Symptom: Blower motor only works when you're messing with the key in the ignition, turning on to start, or halfway between, or some variation in where your key happens to be at a specific point in time. Intermittently works when activating ignition via the key. Blower motor also may run with the key off.

Possible resolution: Ignition switch or ignition switch relay is faulty. The ignition switch and switch relay do control continuity to accessories. You may notice other accessory or lights working intermittently based on where the key happens to be in the ignition switch. This seems to be a more common problem on 2003's and older. Replacing the ignition switch is actually a very easy thing to do, I see some of the members saying the dealer is quoting $300+ to replace it, if you have some patience and basic hand tools, you can easily do it yourself. The AC Delco part # for the switch is AC Delco #D1432D, and the relay is AC Delco # D1786C. Also, there is a Tech Service Bulletin for Pontiacs and Buicks with the same setup - in my case, the TSB did not resolve my issue, but it's a fairly cheap/easy thing to try, and solder in my mind is optional. GM Service Bulletin No.: 05-01-39-001A - The capacitor is AC Delco part #25073556, reasonably priced on Amazon. I wonder if installing this capacitor, if anything, may extend the life of your blower control module, since it will help regulate the power and may keep heat on the wire to a minimum. Ironically, this is the hardest issue to find, but probably the cheapest one to fix! I was not able to find a part number for this harness, but based on what I have seen, it's not set up to handle the amperage from the HVAC system anyway, so a splice may actually be better than a full harness replacement, not sure.

Symptom: Blower motor works intermittently without any predictability. It will work for a while, and then stop working when hitting bumps, braking, or utilizing more accessories (radio, headlights, defogger). Fuses and relays look fine. Banging the dashboard under the radio or under the glovebox seems to trip it back on sometimes, or will kill it. Fuses and relays are fine. Sometimes, you can hear the blower trying to kick on, but it's barely turning - voltage is weak or non-existant at the hot wire in the 5-wire blower control module harness for a while, and then will suddenly return.

Possible resolution: Potential issue with HVAC wiring harness under the ashtray. This harness connects main power and triages the fan speed/vent switch to the blower control module and blower. Sometimes, you will turn the fan to on and hear a click like something is trying to turn on, and you will feel weak air trying to blow through the vents, but not nearly enough to heat/cool the interior. You'll be driving, and suddenly the fan stops, and turns back on again a while later, sometimes minutes or even days later, without any rhyme or reason. When the fan is in dead mode, test the main hot wire going into the blower control module harness. If you are not getting voltage, remove the ashtray (4 screws). This can be tricky since the power could return based on vibration or arcing going on in the harness. Above where the ashtray mounts, you will see a harness fastened to a metal plate in the dashboard. Inspect this harness. The red wire in the harness is the main hot wire supplying power to the HVAC blower system. If the red wire appears burnt, has copper exposure, or the harness ports itself look burnt or discolored, then this may be your issue. I would say a broken or loose wire anywhere in the dash could be causing this issue, in my case, this was the one. If the red wire seems ok, then it's possible you have an issue somewhere else in the dashboard wiring, and/or you may need a secondary ground. If the red wire in the harness on either side is bad, disconnect the battery, cut the red wire going into the harness on both sides, and splice both ends together using a new piece 10 gauge wire and 10-12 AWG Butt splices. Reconnect everything, and test the blower, and make sure the blower is running, and the wire is staying nice and cool. If it works, this was your issue, if it doesn't, then you have an issue somewhere else in the dashboard wiring itself. If you are getting good voltage at the harness under the ashtray, but it's dying at the blower control module itself (test both ends), it may be the 5-wire harness for the blower control module itself. This is fairly inexpensive part, AC Delco part #PT795 (around $40 at the dealer, but you may find it cheaper elsewhere).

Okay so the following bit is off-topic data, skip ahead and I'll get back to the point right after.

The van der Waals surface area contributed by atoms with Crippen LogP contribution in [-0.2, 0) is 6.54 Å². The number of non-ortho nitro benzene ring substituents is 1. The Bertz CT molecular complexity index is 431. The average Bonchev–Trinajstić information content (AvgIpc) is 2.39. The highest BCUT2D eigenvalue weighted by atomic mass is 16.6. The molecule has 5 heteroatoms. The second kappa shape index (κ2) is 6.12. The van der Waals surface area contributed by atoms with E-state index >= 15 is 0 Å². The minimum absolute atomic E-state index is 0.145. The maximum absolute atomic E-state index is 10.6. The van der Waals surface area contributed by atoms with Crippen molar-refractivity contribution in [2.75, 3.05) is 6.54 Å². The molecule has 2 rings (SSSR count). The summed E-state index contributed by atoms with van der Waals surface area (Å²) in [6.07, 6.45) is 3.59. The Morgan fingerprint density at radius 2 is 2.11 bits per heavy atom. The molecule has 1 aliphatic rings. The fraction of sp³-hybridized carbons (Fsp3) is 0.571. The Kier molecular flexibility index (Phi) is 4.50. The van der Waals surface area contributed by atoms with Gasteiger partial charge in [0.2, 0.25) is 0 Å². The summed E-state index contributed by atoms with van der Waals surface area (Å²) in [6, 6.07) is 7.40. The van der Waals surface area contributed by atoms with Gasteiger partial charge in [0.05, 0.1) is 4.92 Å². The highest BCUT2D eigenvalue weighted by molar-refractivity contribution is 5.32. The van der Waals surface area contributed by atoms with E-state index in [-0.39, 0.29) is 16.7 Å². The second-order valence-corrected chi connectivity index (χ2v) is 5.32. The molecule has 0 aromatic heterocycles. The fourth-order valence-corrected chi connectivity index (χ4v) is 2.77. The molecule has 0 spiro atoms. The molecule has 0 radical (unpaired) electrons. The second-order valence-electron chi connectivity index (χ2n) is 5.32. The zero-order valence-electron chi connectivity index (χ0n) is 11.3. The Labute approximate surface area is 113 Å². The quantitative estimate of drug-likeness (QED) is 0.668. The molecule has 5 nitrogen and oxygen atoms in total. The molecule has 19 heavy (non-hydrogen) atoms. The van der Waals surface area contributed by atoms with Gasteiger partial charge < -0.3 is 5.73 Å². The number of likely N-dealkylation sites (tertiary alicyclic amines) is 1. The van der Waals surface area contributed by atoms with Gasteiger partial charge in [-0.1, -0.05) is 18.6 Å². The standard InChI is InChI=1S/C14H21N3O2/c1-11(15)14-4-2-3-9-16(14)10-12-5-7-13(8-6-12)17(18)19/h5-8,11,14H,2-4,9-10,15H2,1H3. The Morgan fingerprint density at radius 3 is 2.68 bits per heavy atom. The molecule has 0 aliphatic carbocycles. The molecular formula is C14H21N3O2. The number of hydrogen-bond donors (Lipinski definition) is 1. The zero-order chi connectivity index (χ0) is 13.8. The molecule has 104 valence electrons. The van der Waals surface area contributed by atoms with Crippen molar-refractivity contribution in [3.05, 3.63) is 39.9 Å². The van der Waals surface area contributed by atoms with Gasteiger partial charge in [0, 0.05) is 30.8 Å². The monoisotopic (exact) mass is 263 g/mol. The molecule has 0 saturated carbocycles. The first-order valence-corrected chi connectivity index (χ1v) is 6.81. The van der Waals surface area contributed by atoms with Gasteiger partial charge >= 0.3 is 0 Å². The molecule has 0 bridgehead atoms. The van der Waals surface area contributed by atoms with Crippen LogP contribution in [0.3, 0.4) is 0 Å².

Various info and links
=======================

AC Delco parts summary (2004 Impala but other years with same setup probably the same #'s)

Blower Control Module/Resistor: AC Delco part # 1581727
Ignition Switch: AC Delco #D1432D
Ignition Switch Relay: AC Delco # D1786C
Capacitor for TSB 05-01-39-001: AC Delco part # 25073556
5-wire harness for Blower Control Module/Resistor: AC Delco part #PT795

Links to recent threads about this problem
http://www.impalaforums.com/chevy-impala-7th-gen-discussion/336168-blower-motor-cutting-out-help.html.
http://www.impalaforums.com/chevy-impala-7th-gen-discussion/335678-2004-blower-motor-issues.html

Link to blower module/resistor replacement tutorial
http://www.impalaforums.com/diy-do-it-yourself-how-to/299606-blower-motor-resistor-replacement-tutorial.html

Link to King's ignition switch replacement tutorial
http://www.impalaforums.com/diy-how-tos-and-write-ups/335250-7th-gen-ignition-switch-replacement-access.html

Dashboard removal how-to if replacing ignition switch or fan speed switch (not required to remove ashtray)

Tools required: 1 Phillips screwdriver

1. Open front doors and leave them open. Remove the exposed left and right fuse panel covers by pulling straight out with a finger in the hole. Remove single Phillips screw from each end of the dashboard plastic where it wraps around.